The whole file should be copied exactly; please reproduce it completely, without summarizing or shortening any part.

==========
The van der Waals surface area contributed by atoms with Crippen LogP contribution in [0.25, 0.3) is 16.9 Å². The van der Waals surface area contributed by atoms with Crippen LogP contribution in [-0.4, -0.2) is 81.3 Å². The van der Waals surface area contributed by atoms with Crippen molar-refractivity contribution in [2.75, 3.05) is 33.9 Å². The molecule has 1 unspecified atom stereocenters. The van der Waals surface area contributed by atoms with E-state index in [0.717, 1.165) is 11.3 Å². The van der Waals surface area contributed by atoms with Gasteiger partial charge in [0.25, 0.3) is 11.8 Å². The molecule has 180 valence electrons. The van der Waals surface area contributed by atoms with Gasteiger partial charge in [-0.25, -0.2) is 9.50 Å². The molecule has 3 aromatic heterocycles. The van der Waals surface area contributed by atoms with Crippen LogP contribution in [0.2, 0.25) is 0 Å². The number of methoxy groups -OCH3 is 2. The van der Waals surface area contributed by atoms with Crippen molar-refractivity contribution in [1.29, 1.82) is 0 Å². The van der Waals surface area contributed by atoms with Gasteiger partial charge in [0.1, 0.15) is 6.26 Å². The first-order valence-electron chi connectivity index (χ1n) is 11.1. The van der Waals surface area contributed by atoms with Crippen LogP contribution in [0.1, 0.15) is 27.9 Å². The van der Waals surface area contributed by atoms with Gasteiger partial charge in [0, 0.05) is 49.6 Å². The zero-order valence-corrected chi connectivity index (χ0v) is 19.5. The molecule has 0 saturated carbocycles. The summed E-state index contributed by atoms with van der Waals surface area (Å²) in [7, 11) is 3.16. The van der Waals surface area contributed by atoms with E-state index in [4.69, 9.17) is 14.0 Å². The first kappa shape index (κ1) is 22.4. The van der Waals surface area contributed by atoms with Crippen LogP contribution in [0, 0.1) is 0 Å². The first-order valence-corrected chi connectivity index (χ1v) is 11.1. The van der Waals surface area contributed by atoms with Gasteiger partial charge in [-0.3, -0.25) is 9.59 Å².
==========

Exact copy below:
The van der Waals surface area contributed by atoms with Crippen LogP contribution in [0.25, 0.3) is 16.9 Å². The van der Waals surface area contributed by atoms with Crippen LogP contribution in [-0.4, -0.2) is 81.3 Å². The van der Waals surface area contributed by atoms with Crippen molar-refractivity contribution in [2.75, 3.05) is 33.9 Å². The molecule has 1 unspecified atom stereocenters. The van der Waals surface area contributed by atoms with E-state index in [0.717, 1.165) is 11.3 Å². The van der Waals surface area contributed by atoms with Gasteiger partial charge in [0.25, 0.3) is 11.8 Å². The molecule has 180 valence electrons. The van der Waals surface area contributed by atoms with Gasteiger partial charge in [-0.25, -0.2) is 9.50 Å². The molecule has 3 aromatic heterocycles. The van der Waals surface area contributed by atoms with Crippen LogP contribution in [0.2, 0.25) is 0 Å². The number of methoxy groups -OCH3 is 2. The van der Waals surface area contributed by atoms with Crippen molar-refractivity contribution in [1.29, 1.82) is 0 Å². The van der Waals surface area contributed by atoms with Gasteiger partial charge in [0.1, 0.15) is 6.26 Å². The first-order valence-electron chi connectivity index (χ1n) is 11.1. The van der Waals surface area contributed by atoms with Crippen LogP contribution in [0.1, 0.15) is 27.9 Å². The van der Waals surface area contributed by atoms with Gasteiger partial charge in [0, 0.05) is 49.6 Å². The zero-order valence-corrected chi connectivity index (χ0v) is 19.5. The molecule has 0 saturated carbocycles. The summed E-state index contributed by atoms with van der Waals surface area (Å²) in [7, 11) is 3.16. The van der Waals surface area contributed by atoms with E-state index in [4.69, 9.17) is 14.0 Å². The first kappa shape index (κ1) is 22.4. The van der Waals surface area contributed by atoms with Crippen LogP contribution in [0, 0.1) is 0 Å². The first-order valence-corrected chi connectivity index (χ1v) is 11.1. The van der Waals surface area contributed by atoms with Gasteiger partial charge in [-0.3, -0.25) is 9.59 Å².